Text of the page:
In 2013, shoe retailer Crocs made the switch from a traditional desktop-style email to a responsive design. Prior to this shift, they tested a variety of options to see which were most effective.
First, they tested a static desktop version of their emails against a static mobile design and a responsive design. The three versions experienced similar clicks and open rates, however the responsive design resulted in slightly higher revenue. Surprisingly, the static mobile design performed worst.
In their next test, they sent a responsive design to half of their subscribers and a static desktop version to the other half. This email didn’t include a discount (the first test they sent offered a 70% discount), and experienced even more significant results: the responsive design received a 7.66% increase in click-to-open rates, an almost 9% increase in mobile-read rate, and a 15.63% increase in iPhone-read rate. Clearly, responsive design works!
What does a mobile-friendly email design consist of?
In light of this case study as well as countless research and survey findings, responsive email design (as opposed to a static mobile design) is clearly the way to go. The good news is that if you’re with any major email management service (like aWeber, MailChimp or GetResponse), responsive templates are just a click away.
However, if you’re tackling your own email design, it’s important to understand which elements you need to ensure it’s mobile-friendly. Following are 7 of these elements.
1. Make sure your buttons, links and images are ‘tappable’ on mobile. Because your mobile readers will be using their thumb or finger to tap on these elements, it’s important to consider the ideal mobile touchscreen target size.
2. Use a single column design (2-column at the absolute most). Anything more than this will make reading and interacting with your content too difficult for mobile users.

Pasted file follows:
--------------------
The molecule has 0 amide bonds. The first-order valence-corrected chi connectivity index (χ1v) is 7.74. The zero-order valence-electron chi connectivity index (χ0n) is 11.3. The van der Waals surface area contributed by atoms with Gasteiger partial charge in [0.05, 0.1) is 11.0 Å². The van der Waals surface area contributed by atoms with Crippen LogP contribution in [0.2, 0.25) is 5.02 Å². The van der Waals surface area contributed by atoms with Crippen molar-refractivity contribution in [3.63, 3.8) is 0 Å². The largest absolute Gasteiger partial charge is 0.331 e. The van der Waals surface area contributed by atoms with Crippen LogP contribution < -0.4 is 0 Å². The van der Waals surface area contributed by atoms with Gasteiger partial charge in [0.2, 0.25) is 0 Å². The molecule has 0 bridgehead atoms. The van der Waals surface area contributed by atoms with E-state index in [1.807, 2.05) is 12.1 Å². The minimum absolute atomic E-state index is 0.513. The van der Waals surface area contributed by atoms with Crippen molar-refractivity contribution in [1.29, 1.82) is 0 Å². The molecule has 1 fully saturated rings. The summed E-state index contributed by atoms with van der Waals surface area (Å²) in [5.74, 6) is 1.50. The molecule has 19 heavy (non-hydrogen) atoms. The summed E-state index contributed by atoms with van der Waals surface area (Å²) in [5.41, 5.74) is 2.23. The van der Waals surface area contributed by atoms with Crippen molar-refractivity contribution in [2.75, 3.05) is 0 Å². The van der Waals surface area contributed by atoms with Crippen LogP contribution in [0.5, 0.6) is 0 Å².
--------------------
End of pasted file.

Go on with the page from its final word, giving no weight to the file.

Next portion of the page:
3. Ensure your font size is at least 13–14 pixels. Smaller fonts will force mobile user to zoom to read your text. Use an even larger font for your headings.
4. Avoid using navigation bars and menus if possible. If you must use one, keep the number of navigational links or images to a minimum.
5. Use a single call to action. While having a strong call to action is important in every type of email you create, it’s even more important on mobile. Give your readers one option, and tell them exactly what to do. Better yet, include a big, bright CTA button, preferably near the beginning of your email.
6. Use images sparingly: While images can be great for adding visual interest, having too many (or having images that are too large) can wreak havoc on download times.
7. Keep your content short and sweet: Readers who are ‘on the go’ will be more likely to read content that’s short and succinct. In addition, use headings, bullets and numbered lists to break up larger chunks of content.
Using a responsive or mobile-friendly template for your email is important, but it’s just the first step in meeting the needs of your mobile subscribers. Having a mobile-friendly content strategy in place should also be a critical component of any mobile marketing initiative. For more on this, see my article, 10 Steps To Creating a Mobile-Optimized Content Marketing Strategy.
Are you using responsive or mobile-friendly email design? If not, what’s holding you back? Share below!